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Fuel delivery problem to my Cat C15
#1

We were off on a 4 week excursion. I stopped at a roadside rest stop for some sleep and in the morning the engine took about 10 seconds turning over before it caught and started.

 I'd never had this happen before. I walked around back, and all seemed good except my 382 Fuel PROcessor (large plastic) inverted Fuel filter was showing a little less fuel than normal. Normally its up about 2" but now it was 1" Not too weird, but a sign I should have recognized. I traveled about 200 miles and got into a series of stop lights and at idle I noticed it was running a bit rough and down at 500 vs 600 rpm normally. I noticed hesitating or stumbling on acceleration, so I pulled into a Hobby Lobby parking lot. 

On a side note, I get a bit of anxiety towing a full-size pickup and pulling into shopping centers with random cars, islands with tree's and possibly being forced to unhook and back out. On this day the God's were with me. I just got the coach circled around and pointed towards an easy escape route when it stumbled and died.

 I was not getting fuel. Now the 382 Fuel PROcessor had about 1/4" in it.  I first thought a lift pump was failing or a pressure relief valve was hanging open and washing 60 PSI fuel back to the tank and not getting to the injectors. I was in Twin Falls ID. I contacted the local Cat dealer; they said about 4-5 days out. Cat recommended the Freightliner dealer. Freightliner said if not their chassis, they couldn't do it. The recommended a local "Big rig" RV dealer, they don't do field calls. I tried Kenworth and Peterbuilt in town and each pointed fingers at each other and said they would do me right and couldn't themselves take care of me. I drove over to the original CAT dealer that I spoke with which was only about 10 minutes away in my pickup and spoke in person with the service manager. He suggested we order a lift pump from out-of-town w $134 freight bill attached to be in hand by 9 am the next morning.

The coach died at about 11 am, by 2 pm CAT surrendered and had a field mechanic at my coach. After several hours of pressure testing and trying out used lift pumps and testing pressures, blowing through fuel lines, pulling a vacuum on fuel lines, we found 2 things.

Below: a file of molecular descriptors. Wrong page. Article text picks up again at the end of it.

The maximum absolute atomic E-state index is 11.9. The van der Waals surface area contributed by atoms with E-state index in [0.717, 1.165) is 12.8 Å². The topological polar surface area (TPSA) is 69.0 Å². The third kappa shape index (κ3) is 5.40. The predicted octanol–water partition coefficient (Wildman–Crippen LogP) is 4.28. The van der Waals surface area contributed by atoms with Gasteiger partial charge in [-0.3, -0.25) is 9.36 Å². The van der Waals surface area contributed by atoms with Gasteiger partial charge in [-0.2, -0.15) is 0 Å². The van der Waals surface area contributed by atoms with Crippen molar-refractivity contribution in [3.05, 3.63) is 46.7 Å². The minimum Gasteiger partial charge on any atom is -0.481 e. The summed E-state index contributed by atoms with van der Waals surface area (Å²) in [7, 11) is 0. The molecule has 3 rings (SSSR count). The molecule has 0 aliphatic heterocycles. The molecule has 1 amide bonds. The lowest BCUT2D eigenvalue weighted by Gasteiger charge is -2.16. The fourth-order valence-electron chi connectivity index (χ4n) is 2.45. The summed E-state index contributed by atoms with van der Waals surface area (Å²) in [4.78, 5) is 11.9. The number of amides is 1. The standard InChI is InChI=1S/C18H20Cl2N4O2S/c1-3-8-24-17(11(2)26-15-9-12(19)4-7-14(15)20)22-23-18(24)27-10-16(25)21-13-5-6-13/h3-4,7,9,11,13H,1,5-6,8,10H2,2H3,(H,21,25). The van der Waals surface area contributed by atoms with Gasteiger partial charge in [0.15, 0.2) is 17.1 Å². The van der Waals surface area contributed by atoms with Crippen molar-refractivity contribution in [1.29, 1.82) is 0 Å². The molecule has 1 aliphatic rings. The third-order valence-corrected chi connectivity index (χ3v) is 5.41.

The fitting on the top of the fuel tanks had come loose enough to allow air to enter the system. This was only visible and found when I pulled the pretty SS panel that make my fuel tank look so nice, off to trace fuel lines and verify the "fuel check valve" was working correctly.  I was losing prime, because the leak was prior to the check valve.

I was on the road and out of Hobby lobby Parking lot by 9 pm. 

Occam's Razor= the simplest solution is always the best. When you here hoofbeats, think horses not Zebras (and unicorns). 

Well in this case, it's where I should have looked first because it was simpler than I was making it out to be.

I post my lessons learned, so that other don't make the same mistakes.
Post script, we did about 2,500 more miles without a hiccup.

Dave, Karen, w/Buddy and Moose. 
06' Newell #784
towing a 05' Featherlight enclosed trailer for toys and tools, 
or a 21' F350 Big Grin w KTM 300, and MTB in the back
35' Packard 4 dr convertible
59' Nash Metropolitan
+ 4 more cars and 8 motorcycles


Carpe Diem. Have Fun
Tomorrow is not guaranteed.
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#2

Oh man, I was reliving my broken fuel dip tube from last year during the entire read. I feel your pain, this is such a rare and unique situation, that it is NOT what you would typically suspect.

So glad it was a simple fix, and sorry it was a tough diagnosis.

This next comment is intended to provide an easy diagnostic tool if you suspect you have a fuel delivery problem. It is NOT intended to be a hindsight remark on what could have been done. After all, without the help of a Good Samaritan, I would have gone down wrong paths on my issue.

The trick is to fill the fuel bowl with fuel, either with the priming pump or by pouring in some from the top. Then, with one person watching and another person cranking, watch the clear bowl. If you have an air leak in the fuel lines, you will get pretty large bubbles just above the fuel inlet.

I hope no one else ever has this problem. But if this trick helps you, then so be it.

Richard and Rhonda Entrekin
99 Newell, 512
Subaru Outback Toad
Inverness, FL (when we're home Cool )
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